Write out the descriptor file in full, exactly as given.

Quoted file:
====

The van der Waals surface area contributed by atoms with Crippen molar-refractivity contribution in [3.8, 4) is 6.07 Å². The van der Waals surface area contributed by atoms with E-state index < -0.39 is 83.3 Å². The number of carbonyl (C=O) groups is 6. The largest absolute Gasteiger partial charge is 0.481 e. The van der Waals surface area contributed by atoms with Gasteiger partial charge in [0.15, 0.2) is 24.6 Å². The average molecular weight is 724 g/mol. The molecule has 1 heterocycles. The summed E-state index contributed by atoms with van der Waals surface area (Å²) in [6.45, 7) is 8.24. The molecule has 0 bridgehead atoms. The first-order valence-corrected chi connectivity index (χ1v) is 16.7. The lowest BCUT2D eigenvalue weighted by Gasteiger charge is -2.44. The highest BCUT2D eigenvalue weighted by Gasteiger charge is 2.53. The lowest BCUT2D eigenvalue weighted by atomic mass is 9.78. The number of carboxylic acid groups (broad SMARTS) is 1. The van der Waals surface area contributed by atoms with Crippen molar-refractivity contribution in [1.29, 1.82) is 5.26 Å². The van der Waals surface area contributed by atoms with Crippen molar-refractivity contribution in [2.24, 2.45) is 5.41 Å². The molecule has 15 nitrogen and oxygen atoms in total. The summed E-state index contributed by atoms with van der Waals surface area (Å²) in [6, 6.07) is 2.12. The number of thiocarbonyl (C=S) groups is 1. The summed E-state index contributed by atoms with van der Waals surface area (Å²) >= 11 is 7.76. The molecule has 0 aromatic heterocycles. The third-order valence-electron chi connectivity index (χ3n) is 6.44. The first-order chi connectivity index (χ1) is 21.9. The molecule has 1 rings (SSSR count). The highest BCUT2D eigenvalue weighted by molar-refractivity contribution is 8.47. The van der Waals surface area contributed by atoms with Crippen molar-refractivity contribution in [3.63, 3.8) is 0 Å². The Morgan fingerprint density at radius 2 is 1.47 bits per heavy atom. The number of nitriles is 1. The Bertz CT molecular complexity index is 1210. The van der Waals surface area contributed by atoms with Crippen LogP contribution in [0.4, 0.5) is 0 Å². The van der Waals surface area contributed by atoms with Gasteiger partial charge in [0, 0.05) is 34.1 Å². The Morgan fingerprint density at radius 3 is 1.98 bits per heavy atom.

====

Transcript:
The van der Waals surface area contributed by atoms with Crippen molar-refractivity contribution in [3.8, 4) is 6.07 Å². The van der Waals surface area contributed by atoms with E-state index < -0.39 is 83.3 Å². The number of carbonyl (C=O) groups is 6. The largest absolute Gasteiger partial charge is 0.481 e. The van der Waals surface area contributed by atoms with Gasteiger partial charge in [0.15, 0.2) is 24.6 Å². The average molecular weight is 724 g/mol. The molecule has 1 heterocycles. The summed E-state index contributed by atoms with van der Waals surface area (Å²) in [6.45, 7) is 8.24. The molecule has 0 bridgehead atoms. The first-order valence-corrected chi connectivity index (χ1v) is 16.7. The lowest BCUT2D eigenvalue weighted by Gasteiger charge is -2.44. The highest BCUT2D eigenvalue weighted by Gasteiger charge is 2.53. The lowest BCUT2D eigenvalue weighted by atomic mass is 9.78. The number of carboxylic acid groups (broad SMARTS) is 1. The van der Waals surface area contributed by atoms with Crippen molar-refractivity contribution in [1.29, 1.82) is 5.26 Å². The van der Waals surface area contributed by atoms with Crippen molar-refractivity contribution in [2.24, 2.45) is 5.41 Å². The molecule has 15 nitrogen and oxygen atoms in total. The summed E-state index contributed by atoms with van der Waals surface area (Å²) in [6, 6.07) is 2.12. The number of thiocarbonyl (C=S) groups is 1. The summed E-state index contributed by atoms with van der Waals surface area (Å²) >= 11 is 7.76. The molecule has 0 aromatic heterocycles. The third-order valence-electron chi connectivity index (χ3n) is 6.44. The first-order chi connectivity index (χ1) is 21.9. The molecule has 1 rings (SSSR count). The highest BCUT2D eigenvalue weighted by molar-refractivity contribution is 8.47. The van der Waals surface area contributed by atoms with Crippen molar-refractivity contribution in [3.63, 3.8) is 0 Å². The Morgan fingerprint density at radius 2 is 1.47 bits per heavy atom. The number of nitriles is 1. The Bertz CT molecular complexity index is 1210. The van der Waals surface area contributed by atoms with Crippen LogP contribution in [0.4, 0.5) is 0 Å². The van der Waals surface area contributed by atoms with Gasteiger partial charge in [0, 0.05) is 34.1 Å². The Morgan fingerprint density at radius 3 is 1.98 bits per heavy atom.